Reset Segments.


Simultaneous Open.


Simultaneous Close.


TCP Options.


TCP Server Design.


Summary.



19. TCP Interactive Data Flow.


Introduction.


Interactive Input.


Delayed Acknowledgments.


Nagle Algorithm.


Window Size Advertisements.


Summary.



20. TCP Bulk Data Flow.


Introduction.


Normal Data Flow.


Sliding Windows.


Window Size.


PUSH Flag.


Slow Start.


Bulk Data Throughput.


Urgent Mode.


Summary.



21. TCP Timeout and Retransmission.


Introduction.


Simple Timeout and Retransmission Example.


Round-Trip Time Measurement.


An RTT Example.


Congestion Example.


Congestion Avoidance Algorithm.


Fast Retransmit and Fast Recovery Algorithms.


Congestion Example (Continued).


Per-Route Metrics.


ICMP Errors.


Repacketization.


Summary.



22. TCP Persist Timer.


Introduction.


An Example.


Silly Window Syndrome.


Summary.



23. TCP Keepalive Timer.


Introduction.


Description.


Keepalive Examples.


Summary.



24. TCP Futures and Performance.


Introduction.


Path MTU Discovery.


Long Fat Pipes.


Window Scale Option.


Timestamp Option.


PAWS: Protection Against Wrapped Sequence Numbers.


T/TCP: A TCP Extension for Transactions.


TCP Performance.


Summary.



25. SNMP: Simple Network Management Protocol.


Introduction.


Protocol.


Structure of Management Information.


Object Identifiers.


Introduction to the Management Information Base.


Instance Identification.


Simple Examples.


Management Information Base (Continued).


Additional Examples.


Traps.


ASN.1 and BER.


SNMP Version 2.


Summary.



26. Telnet and Rlogin: Remote Login.


Introduction.


Rlogin Protocol.


Rlogin Examples.


Telnet Protocol.


Telnet Examples.


Summary.



27. FTP: File Transfer Protocol.


Introduction.


FTP Protocol.


FTP Examples.


Summary.



28. SMTP: Simple Mail Transfer Protocol.


Introduction.


SMTP Protocol.


SMTP Examples.


SMTP Futures.


Summary.



29. NFS: Network File System.


Introduction.


Sun Remote Procedure Call.


XDR: External Data Representation.


Port Mapper.


NFS Protocol.


NFS Examples.


NFS Version 3.


Summary.



30. Other TCP/IP Applications.


Introduction.


Finger Protocol.


Whois Protocol.


Archie, WAIS, Gopher, Veronica, and


X Window System.


Summary.



Appendix A. The tcpdump Program.


BSD Packet Filter.


SunOS Network Interface Tap.


SVR4 Data Link Provider Interface.


tcpdump Output.


Security Considerations.


Socket Debug Option.



Appendix B. Computer Clocks.


Appendix C. The sock Program.


Appendix D. Solutions to Selected Exercises.


Appendix E. Configurable Options.


BSD/386 Version 1.0.


SunOS 4.1.3.


System V Release 4.


Solaris 2.2.


AIX 3.2.2.


4.4BSD.



Appendix F. Source Code Availability.


Bibliography.


Index. 0201633469T04062001
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Preface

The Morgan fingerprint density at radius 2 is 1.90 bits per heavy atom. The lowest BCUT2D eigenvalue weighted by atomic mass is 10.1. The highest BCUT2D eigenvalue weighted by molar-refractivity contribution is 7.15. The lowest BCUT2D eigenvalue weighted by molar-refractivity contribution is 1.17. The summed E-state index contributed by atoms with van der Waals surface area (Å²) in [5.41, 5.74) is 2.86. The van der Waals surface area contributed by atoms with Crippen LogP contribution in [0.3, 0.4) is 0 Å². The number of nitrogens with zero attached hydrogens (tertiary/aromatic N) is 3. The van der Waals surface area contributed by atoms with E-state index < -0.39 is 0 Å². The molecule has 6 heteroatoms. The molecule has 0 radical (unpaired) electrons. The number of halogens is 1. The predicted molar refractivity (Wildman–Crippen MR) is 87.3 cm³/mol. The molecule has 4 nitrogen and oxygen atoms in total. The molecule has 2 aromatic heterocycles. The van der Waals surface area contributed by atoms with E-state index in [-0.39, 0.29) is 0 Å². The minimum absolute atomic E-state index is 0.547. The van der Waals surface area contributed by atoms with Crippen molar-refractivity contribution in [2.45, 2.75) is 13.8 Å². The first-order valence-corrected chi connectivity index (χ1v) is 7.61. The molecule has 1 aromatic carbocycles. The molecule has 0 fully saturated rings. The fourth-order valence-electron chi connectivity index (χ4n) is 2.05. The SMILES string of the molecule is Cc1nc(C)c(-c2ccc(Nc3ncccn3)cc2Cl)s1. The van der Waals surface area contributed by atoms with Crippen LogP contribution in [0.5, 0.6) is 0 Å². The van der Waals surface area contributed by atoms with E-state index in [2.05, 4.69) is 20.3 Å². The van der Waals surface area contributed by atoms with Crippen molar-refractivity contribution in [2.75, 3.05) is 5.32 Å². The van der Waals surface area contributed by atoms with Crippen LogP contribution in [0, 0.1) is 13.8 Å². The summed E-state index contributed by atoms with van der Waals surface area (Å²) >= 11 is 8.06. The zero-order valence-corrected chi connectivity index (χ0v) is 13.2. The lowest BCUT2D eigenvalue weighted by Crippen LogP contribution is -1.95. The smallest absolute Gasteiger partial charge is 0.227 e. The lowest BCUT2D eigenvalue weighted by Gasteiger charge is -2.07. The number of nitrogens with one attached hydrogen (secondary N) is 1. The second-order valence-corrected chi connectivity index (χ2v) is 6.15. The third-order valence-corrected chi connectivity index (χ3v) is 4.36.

Introduction

This book describes the TCP/IP protocol suite, but from a different perspective than other texts on TCP/IP. Instead of just describing the protocols and what they do, we'll use a popular diagnostic tool to watch the protocols in action. Seeing how the protocols operate in varying circumstances provides a greater understanding of how they work and why certain design decisions were made. It also provides a look into the implementation of the protocols, without having to wade through thousands of lines of source code.

When networking protocols were being developed in the 1960s through the 1980s, expensive, dedicated hardware was required to see the packets going "across the wire." Extreme familiarity with the protocols was also required to comprehend the packets displayed by the hardware. Functionality of the hardware analyzers was limited to that built in by the hardware designers.

Today this has changed dramatically with the ability of the ubiquitous workstation to monitor a local area network Mogul 1990. Just attach a workstation to your network, run some publicly available software (described in Appendix A), and watch what goes by on the wire. While many people consider this a tool to be used for diagnosing network problems, it is also a powerful tool for understanding how the network protocols operate, which is the goal of this book.

This book is intended for anyone wishing to understand how the TCP/IP protocols operate: programmers writing network applications, system administrators responsible for maintaining computer systems and networksutilizing TCP/IP, and users who deal with TCP/IP applications on a daily basis.

Organization of the Book

We take a bottom-up approach to the TCP/IP protocol suite. After providing a basic introduction to TCP/IP in Chapter 1, we will start at the link layer in Chapter 2 and work our way up the protocol stack. This provides the required background for later chapters for readers who aren't familiar with TCP/IP or networking in general.

This book also uses a functional approach instead of following a strict bottom-to-top order. For example, Chapter 3 describes the IP layer and the IP header. But there are numerous fields in the IP header that are best described in the context of an application that uses or is affected by a particular field. Fragmentation, for example, is best understood in terms of UDP (Chapter 11), the protocol often affected by it. The time-to-live field is fully described when we look at the Traceroute program in Chapter 8, because this field is the basis for the operation of the program. Similarly, many features of ICMP are described in the later chapters, in terms of how a particular ICMP message is used by a protocol or an application.